State v. Potter: If you already have an Oregon criminal defense attorney on one case and the police come to talk to you about another case, we recommend our clients assert your right to counsel and do not talk to them unless your attorney tells you to talk to them. We warn our clients, if you do talk about the new case that is not connected to your original case, your right to counsel will not apply and your statements can not be excluded from evidence on the basis that you were denied your right to counsel.
If you are in custody, pending charges, and are represented by an attorney on one case, the police may try to talk to you about other cases without your lawyer present. Unless those cases are similar and connected to your current charges, the right to counsel may not protect you.
The Oregon Court of Appeals decided in State v. Potter (2011), that when police questioned a man in custody on Identity Theft charges about related Identity Theft charges, the questioning was an interrogation and violated Mr. Potter’s right to counsel under Article 1, Section 11 of the Oregon Constitution. Mr. Potter was involved with a group of people cashing fraudulent checks. He was arrested by one detective and jailed. He was appointed a Portland criminal defense attorney who was representing him on those charges. While he was in jail, a second detective began investigating Mr. Potter for some other fraudulent check cashing and talked to the first detective as well as Potter’s wife before seizing Potter’s computer hard-drive and finally interrogating Potter himself. The question the Court addressed was whether the two cases were related enough that the right to counsel on the first case protected Mr. Potter from interrogation in the second case.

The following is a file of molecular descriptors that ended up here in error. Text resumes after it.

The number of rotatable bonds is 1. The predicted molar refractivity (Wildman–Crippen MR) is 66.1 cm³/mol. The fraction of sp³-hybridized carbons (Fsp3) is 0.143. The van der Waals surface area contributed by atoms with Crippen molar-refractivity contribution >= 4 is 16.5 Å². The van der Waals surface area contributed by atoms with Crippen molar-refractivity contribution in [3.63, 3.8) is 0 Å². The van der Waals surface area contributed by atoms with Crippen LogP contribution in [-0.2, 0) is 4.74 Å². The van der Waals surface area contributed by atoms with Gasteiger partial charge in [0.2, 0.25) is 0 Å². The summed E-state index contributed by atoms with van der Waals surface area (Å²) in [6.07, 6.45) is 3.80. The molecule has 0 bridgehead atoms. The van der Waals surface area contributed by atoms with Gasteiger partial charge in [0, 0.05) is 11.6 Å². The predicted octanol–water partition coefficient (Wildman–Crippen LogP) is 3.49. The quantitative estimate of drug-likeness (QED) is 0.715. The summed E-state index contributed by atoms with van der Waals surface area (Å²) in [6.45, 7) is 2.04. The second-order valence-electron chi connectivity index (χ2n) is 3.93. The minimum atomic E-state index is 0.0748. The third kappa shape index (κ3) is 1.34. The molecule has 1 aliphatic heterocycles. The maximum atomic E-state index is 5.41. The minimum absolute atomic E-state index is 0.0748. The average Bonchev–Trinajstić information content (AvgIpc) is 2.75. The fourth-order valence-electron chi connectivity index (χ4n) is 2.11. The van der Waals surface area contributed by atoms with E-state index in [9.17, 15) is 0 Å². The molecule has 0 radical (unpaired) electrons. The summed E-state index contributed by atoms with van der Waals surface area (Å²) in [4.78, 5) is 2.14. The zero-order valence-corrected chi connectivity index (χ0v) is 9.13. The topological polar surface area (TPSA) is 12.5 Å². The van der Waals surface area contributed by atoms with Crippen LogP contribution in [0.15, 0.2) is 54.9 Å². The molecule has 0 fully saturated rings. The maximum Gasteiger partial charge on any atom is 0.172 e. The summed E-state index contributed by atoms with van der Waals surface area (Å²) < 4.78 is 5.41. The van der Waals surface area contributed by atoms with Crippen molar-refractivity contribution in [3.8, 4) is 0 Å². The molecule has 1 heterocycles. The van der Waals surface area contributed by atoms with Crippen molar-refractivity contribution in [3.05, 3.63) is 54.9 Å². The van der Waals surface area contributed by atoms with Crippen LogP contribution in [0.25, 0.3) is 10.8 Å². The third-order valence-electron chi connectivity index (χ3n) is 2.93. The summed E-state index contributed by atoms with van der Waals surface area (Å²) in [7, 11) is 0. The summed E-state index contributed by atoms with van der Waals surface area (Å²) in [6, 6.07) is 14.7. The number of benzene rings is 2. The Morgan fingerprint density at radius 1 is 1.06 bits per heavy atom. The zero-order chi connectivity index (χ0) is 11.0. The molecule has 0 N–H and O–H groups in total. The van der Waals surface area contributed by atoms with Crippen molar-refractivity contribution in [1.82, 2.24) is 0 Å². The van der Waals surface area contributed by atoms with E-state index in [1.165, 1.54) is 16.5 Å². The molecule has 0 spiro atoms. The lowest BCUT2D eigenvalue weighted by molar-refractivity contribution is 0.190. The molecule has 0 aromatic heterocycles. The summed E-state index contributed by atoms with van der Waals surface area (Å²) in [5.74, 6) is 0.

The Court indicated that the proper inquiry was not whether the cases were “inextricably intertwined” but rather whether the cases were “factually unrelated.” If they were unrelated, then the questioning by the detective was constitutionally allowed. By means of example the Court described a case where the defendant was arrested for Oregon DUII and driving a stolen car. When officers questioned the defendant about the burglary from which the car was stolen and other burglaries, that was factually related to the crimes the defendant had already been charged with and so impermissible. In Mr. Potter’s case, the Court found that the crimes were “remarkably similar.” The two detectives working collaboratively in the same geographical area were investigating overlapping evidence (Mr. Potter’s computer) and the crimes were committed close in time and place. All of those factors together meant the two crimes were factually related. Because of that, Mr. Potter was entitled to “the benefit of an attorney’s presence, advice and expertise in any situation where the state may glean involuntary and incriminating evidence or statements for use in the prosecution of its case against defendant.” The detective should have called Mr. Potter’s Portland Criminal Defense Lawyer and requested permission to interview Mr. Potter.
By James F. O’Rourke Jr.
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